Skip to main content Accessibility help
×
Home

Real-world study on clinical outcomes of nucleos(t)ide analogues antiviral therapy in patients with chronic hepatitis B

  • Y. Sun (a1), Y. Zhang (a2), Y. Xu (a1), M. Shu (a2), K. Bonroy (a3), H. Qiu (a2) and W. Cai (a1)...

Abstract

Nucleos(t)ide analogues (NAs) are widely used for antiviral therapy in patients with chronic hepatitis B (CHB), but real-world data on treatment patterns and long-term clinical outcomes are not always available. Using data from electronic medical records between January 2011 and December 2016 in Shanghai, China, we evaluated patient characteristics, treatment patterns and clinical outcomes in patients with CHB. There were 6688 patients in the study cohort. The incidences of cirrhosis and hepatocellular carcinoma (HCC) were 41.0‰ and 6.8‰ person-years, respectively. There were more cirrhosis and HCC cases among patients who had shorter NA treatment duration (<365 days), or who were less compliant (<80%). In addition, increased risk of cirrhosis and HCC was observed in patients who did not achieve hepatitis B surface antigen (HBsAg) loss/seroconversion. Moreover, patients with cirrhosis developed after antiviral treatments had a higher incidence of HCC (adjusted hazard ratio 15.86, 95% confidence interval 7.35–34.24). Good compliance with treatment and longer treatment duration significantly decreased the risk of developing cirrhosis and HCC. HBsAg loss seemed to be a protective factor for cirrhosis/HCC in NAs-treated patients with CHB, and cirrhosis was a confirmed risk factor for HCC development as expected.

  • View HTML
    • Send article to Kindle

      To send this article to your Kindle, first ensure no-reply@cambridge.org is added to your Approved Personal Document E-mail List under your Personal Document Settings on the Manage Your Content and Devices page of your Amazon account. Then enter the ‘name’ part of your Kindle email address below. Find out more about sending to your Kindle. Find out more about sending to your Kindle.

      Note you can select to send to either the @free.kindle.com or @kindle.com variations. ‘@free.kindle.com’ emails are free but can only be sent to your device when it is connected to wi-fi. ‘@kindle.com’ emails can be delivered even when you are not connected to wi-fi, but note that service fees apply.

      Find out more about the Kindle Personal Document Service.

      Real-world study on clinical outcomes of nucleos(t)ide analogues antiviral therapy in patients with chronic hepatitis B
      Available formats
      ×

      Send article to Dropbox

      To send this article to your Dropbox account, please select one or more formats and confirm that you agree to abide by our usage policies. If this is the first time you use this feature, you will be asked to authorise Cambridge Core to connect with your <service> account. Find out more about sending content to Dropbox.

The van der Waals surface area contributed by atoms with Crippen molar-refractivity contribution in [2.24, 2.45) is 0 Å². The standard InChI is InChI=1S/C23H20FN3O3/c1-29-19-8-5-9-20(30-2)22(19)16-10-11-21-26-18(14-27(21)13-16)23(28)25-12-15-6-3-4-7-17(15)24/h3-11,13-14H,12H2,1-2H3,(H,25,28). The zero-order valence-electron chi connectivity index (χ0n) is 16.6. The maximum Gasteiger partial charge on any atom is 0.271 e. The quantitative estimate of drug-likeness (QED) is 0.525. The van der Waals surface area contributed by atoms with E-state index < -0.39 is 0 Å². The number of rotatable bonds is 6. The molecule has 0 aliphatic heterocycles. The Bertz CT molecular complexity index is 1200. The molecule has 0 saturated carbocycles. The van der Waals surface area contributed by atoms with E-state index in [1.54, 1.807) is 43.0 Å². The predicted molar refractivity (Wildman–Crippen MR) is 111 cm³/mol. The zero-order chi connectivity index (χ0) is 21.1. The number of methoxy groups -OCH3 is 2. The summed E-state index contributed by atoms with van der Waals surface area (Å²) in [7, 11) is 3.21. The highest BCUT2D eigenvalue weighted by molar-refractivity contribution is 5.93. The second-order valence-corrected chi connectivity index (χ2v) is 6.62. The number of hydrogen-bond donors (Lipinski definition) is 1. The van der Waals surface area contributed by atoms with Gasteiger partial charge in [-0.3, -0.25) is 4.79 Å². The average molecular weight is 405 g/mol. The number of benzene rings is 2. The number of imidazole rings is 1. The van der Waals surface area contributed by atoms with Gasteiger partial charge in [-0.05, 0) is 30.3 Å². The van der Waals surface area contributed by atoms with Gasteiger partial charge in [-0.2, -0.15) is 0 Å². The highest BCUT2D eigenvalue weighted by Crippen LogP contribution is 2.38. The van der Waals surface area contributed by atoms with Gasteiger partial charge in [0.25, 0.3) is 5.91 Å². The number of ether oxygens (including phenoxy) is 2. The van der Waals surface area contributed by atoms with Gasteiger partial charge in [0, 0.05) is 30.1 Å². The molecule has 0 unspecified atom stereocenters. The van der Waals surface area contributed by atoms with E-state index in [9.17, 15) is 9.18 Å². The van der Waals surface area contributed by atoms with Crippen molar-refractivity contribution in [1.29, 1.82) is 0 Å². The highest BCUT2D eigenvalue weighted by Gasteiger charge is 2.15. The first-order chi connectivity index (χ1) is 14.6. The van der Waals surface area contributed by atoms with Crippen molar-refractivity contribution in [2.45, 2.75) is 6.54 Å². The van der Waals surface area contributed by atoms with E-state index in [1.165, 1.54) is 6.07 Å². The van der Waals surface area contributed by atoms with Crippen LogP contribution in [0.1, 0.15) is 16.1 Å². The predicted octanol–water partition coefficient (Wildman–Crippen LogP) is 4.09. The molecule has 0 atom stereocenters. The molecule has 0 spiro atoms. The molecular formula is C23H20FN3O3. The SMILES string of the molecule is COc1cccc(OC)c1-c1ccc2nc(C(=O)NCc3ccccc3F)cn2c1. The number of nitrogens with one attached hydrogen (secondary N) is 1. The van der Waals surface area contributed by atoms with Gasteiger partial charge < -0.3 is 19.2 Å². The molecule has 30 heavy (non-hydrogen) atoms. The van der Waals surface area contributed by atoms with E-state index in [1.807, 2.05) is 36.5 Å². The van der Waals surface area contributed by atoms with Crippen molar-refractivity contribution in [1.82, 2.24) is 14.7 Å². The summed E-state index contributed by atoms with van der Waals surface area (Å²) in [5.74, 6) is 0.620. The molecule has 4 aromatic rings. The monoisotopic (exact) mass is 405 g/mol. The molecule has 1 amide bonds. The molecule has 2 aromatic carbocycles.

Real-world study on clinical outcomes of nucleos(t)ide analogues antiviral therapy in patients with chronic hepatitis B
      Available formats
      ×

      Send article to Google Drive

      To send this article to your Google Drive account, please select one or more formats and confirm that you agree to abide by our usage policies. If this is the first time you use this feature, you will be asked to authorise Cambridge Core to connect with your <service> account. Find out more about sending content to Google Drive.

      Real-world study on clinical outcomes of nucleos(t)ide analogues antiviral therapy in patients with chronic hepatitis B
      Available formats
      ×

Copyright

This is an Open Access article, distributed under the terms of the Creative Commons Attribution licence (http://creativecommons.org/licenses/by/4.0/), which permits unrestricted re-use, distribution, and reproduction in any medium, provided the original work is properly cited.

Corresponding author

Author for correspondence: W. Cai, E-mail: carieyc@hotmail.com

Footnotes

Hide All
*

Ye Sun and Yongjing Zhang contributed equally to this work as first authors.

Footnotes

References

Hide All
1.Stanaway, JD et al. (2016) The global burden of viral hepatitis from 1990 to 2013: findings from the Global Burden of Disease Study 2013. Lancet 388, 10811088.
2.Mokdad, AA et al. (2014) Liver cirrhosis mortality in 187 countries between 1980 and 2010: a systematic analysis. BMC Medicine 12, 145.
3.Global Burden of Disease Cancer Collaboration (2017) Global, regional, and national cancer incidence, mortality, years of life lost, years lived with disability, and disability-adjusted life-years for 32 cancer groups, 1990 to 2015: a systematic analysis for the Global Burden of Disease Study. JAMA Oncology 3, 524548.
4.World Health Organization (2017) Global Hepatitis Report 2017. Geneva: World Health Organization.